Jan Yoshiwara announces retirement from State Board for Community and Technical Colleges
OLYMPIA, Wash. — Jan Yoshiwara, executive director for the State Board for Community and Technical Colleges, today announced her plan to retire July 31 after 44 years in the college system, including 38 years at SBCTC. Yoshiwara was appointed executive director of the State Board in 2017. The Board sets policy for the college system and allocates operating and capital funds to the state's 34 community and technical colleges that together serve 278,000 students across Washington state.
“I have been proud and grateful to work with such dedicated students, faculty and staff at all of our 34 colleges and the State Board,” Yoshiwara said. “Our colleges change lives for people of all ages, backgrounds and education levels across Washington. I’ve been fortunate to have a career that carries out this amazing mission.”
Yoshiwara’s announcement capped decades of changes and innovations within Washington’s community and technical college system. Under her leadership, the system put racial equity at the front and center of its mission. Nearly half of Washington’s community and technical college students are students of color. For Yoshiwara, racial equity is a deeply personal priority: As a high school and college student, Yoshiwara was influenced by the civil rights movement and decided to work at the intersection of civil rights and higher education.
Yoshiwara’s career revolved around giving students greater opportunities in higher education and life. To Yoshiwara, each step in a student’s educational journey should lead to the next step, like rungs on a ladder.
Under her leadership, Washington became one of the first states in the nation to offer applied bachelor’s degrees at community and technical colleges. The degrees allow people with 2-year degrees in technical fields like information technology, health care and advanced manufacturing -– programs that wouldn’t normally transfer to a university -– to return to a community or technical college to study two more years and earn a bachelor’s degree. The additional credential opens the door to promotions, new job opportunities and career mobility. Many students begin their studies at a community or technical college with the goal of earning a bachelor’s degree at the end.
Yoshiwara also led the college system to join a national reform movement called “Guided Pathways.” Under Guided Pathways, students establish concrete career goals and receive clear maps of which courses to take, and in what order, to earn a certificate or degree that qualifies them for careers or university-transfer. Advising and support services help students choose a path, stay on a path, and graduate. The simplified choices, structure and support make it less likely students will meander in college and more likely they’ll graduate.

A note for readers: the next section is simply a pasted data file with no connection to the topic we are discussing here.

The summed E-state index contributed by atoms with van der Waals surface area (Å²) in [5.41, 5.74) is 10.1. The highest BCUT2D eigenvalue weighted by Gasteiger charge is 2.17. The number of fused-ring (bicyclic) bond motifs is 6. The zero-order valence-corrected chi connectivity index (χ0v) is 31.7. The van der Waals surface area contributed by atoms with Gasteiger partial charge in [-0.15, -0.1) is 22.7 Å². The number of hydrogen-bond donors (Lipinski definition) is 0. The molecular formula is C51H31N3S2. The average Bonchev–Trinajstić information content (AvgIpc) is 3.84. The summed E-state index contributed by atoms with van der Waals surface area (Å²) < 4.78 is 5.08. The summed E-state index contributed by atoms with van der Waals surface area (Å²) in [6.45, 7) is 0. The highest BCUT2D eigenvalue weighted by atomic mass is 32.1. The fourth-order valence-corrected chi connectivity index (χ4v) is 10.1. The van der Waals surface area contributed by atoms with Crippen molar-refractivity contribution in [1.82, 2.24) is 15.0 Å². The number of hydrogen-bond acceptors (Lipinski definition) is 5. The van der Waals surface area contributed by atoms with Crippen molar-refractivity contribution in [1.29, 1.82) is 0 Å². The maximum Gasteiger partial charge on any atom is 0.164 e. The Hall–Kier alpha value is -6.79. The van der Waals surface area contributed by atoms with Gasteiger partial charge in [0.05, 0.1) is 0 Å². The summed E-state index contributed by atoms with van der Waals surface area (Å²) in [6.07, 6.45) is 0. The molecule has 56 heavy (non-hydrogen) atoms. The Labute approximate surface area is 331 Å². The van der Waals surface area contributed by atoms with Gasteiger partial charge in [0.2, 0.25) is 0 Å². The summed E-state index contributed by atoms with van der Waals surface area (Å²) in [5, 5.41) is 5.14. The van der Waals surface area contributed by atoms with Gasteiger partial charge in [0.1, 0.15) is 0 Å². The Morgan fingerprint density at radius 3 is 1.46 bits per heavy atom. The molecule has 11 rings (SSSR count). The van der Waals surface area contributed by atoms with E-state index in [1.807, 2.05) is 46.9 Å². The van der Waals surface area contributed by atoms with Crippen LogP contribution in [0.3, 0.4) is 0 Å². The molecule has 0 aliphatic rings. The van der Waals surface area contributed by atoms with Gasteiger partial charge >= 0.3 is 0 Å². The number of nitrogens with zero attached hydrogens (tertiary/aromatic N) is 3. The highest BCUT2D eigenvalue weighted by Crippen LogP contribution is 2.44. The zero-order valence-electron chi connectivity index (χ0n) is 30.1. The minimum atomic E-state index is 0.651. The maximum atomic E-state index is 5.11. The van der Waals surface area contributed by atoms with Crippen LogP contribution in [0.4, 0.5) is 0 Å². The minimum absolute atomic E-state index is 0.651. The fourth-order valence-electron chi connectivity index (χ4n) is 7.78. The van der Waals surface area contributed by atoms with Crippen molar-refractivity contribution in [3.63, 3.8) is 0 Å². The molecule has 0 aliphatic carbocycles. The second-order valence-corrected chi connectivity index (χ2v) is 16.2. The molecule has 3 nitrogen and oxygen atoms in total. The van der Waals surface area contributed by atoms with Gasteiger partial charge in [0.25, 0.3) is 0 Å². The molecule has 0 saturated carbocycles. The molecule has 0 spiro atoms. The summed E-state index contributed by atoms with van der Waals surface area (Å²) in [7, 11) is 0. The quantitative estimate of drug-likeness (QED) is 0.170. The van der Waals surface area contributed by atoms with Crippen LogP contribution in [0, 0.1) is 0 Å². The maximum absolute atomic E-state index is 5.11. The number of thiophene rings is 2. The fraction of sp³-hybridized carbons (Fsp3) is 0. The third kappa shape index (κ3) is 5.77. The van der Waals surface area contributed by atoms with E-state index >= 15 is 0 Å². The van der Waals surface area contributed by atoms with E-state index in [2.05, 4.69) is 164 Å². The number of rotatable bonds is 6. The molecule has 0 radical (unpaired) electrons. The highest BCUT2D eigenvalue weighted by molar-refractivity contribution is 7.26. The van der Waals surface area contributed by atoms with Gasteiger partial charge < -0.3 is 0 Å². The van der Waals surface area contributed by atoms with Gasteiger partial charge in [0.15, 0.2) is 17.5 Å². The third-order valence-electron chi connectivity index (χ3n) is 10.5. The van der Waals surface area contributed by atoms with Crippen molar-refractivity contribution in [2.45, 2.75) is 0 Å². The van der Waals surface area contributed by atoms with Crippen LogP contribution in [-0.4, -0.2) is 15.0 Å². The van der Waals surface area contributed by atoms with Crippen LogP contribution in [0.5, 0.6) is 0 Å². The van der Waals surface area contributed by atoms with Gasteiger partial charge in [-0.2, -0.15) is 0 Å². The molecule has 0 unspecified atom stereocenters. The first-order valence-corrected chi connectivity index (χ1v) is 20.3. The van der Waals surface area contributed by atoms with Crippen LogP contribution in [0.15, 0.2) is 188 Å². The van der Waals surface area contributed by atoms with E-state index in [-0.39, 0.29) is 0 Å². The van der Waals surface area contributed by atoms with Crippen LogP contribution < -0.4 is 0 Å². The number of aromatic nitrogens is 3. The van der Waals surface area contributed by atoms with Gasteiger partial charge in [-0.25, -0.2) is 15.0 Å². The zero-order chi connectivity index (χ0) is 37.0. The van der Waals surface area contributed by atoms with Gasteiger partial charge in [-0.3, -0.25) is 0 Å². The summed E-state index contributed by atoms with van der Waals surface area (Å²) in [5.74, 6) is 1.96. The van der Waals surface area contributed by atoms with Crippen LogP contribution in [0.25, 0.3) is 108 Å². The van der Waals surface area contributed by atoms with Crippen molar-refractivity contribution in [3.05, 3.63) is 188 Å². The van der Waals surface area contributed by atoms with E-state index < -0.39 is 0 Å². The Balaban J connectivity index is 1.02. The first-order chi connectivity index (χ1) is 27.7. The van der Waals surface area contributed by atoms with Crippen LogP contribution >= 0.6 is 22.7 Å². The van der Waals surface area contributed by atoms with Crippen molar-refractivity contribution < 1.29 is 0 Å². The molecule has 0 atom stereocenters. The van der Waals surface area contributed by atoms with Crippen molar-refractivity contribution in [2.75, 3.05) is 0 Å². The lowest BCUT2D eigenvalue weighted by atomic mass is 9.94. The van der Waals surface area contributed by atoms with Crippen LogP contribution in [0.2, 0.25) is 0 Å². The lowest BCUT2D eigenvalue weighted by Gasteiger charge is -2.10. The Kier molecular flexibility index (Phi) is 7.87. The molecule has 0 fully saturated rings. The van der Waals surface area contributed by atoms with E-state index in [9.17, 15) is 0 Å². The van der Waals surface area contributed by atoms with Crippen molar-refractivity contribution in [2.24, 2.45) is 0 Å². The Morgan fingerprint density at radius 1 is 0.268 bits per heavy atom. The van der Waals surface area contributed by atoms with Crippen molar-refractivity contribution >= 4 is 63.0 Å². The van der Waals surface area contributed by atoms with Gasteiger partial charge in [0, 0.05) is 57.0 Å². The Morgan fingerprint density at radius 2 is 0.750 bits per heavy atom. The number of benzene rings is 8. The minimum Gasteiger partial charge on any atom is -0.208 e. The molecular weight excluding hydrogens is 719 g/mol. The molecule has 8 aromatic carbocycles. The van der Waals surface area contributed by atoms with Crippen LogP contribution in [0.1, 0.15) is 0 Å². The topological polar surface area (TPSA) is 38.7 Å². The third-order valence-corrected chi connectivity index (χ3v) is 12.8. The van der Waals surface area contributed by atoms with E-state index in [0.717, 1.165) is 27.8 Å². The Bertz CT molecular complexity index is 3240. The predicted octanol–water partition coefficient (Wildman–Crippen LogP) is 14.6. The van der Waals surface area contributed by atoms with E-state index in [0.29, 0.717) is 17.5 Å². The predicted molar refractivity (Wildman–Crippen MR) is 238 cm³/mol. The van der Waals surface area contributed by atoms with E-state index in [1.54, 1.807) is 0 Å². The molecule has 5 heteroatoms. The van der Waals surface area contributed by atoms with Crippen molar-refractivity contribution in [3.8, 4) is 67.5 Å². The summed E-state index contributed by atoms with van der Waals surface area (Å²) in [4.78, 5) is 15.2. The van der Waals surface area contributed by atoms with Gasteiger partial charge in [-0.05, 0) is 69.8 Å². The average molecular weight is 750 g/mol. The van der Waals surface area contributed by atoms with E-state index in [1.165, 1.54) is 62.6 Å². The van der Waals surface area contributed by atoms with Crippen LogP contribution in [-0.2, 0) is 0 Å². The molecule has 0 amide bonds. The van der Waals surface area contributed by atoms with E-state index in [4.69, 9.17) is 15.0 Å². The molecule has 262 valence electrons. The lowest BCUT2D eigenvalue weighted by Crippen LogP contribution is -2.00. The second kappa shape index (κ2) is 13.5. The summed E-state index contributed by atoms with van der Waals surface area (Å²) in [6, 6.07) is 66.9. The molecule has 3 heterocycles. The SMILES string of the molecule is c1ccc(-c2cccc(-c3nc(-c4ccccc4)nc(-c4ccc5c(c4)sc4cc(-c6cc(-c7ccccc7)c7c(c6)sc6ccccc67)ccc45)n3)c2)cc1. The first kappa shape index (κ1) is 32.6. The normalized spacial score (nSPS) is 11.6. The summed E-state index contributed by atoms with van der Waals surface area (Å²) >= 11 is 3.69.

The college system also adopted a model to award colleges funds when students reach key momentum points proven to propel them further in college towards credential completion, such as completing college-level English and math or achieving their first 45 college credits. As a result, colleges are funded based on performance as well as enrollments.
Underpinning all the efforts is a robust research department established under Yoshiwara’s leadership. Additionally, Yoshiwara launched programs to advance online learning, provide students with free or low-cost books through open education resources, and established a Student Success Center at the State Board. She also built an advocacy network with students, college leadership, business and labor organizations, and other groups to gain legislative support for community and technical college students and the colleges that serve them.
“Jan has left a legacy for Washington and for our entire nation; she is highly respected in higher education circles across the country,” said Jay Reich, chair of the board of trustees that oversees the agency. “The Board and I thank her for her deep commitment to serving our students and colleges and the greater good they bring to Washington state.”
The Board will begin a search process and expects to name a new executive director in July 2022.
Yoshiwara, who gained national recognition for her visionary leadership, said she’s
looking forward to spending more time with her family, including her young granddaughter
and a grandbaby on the way. She will keep her hand in higher education policy through
engagement with several national higher education policy boards.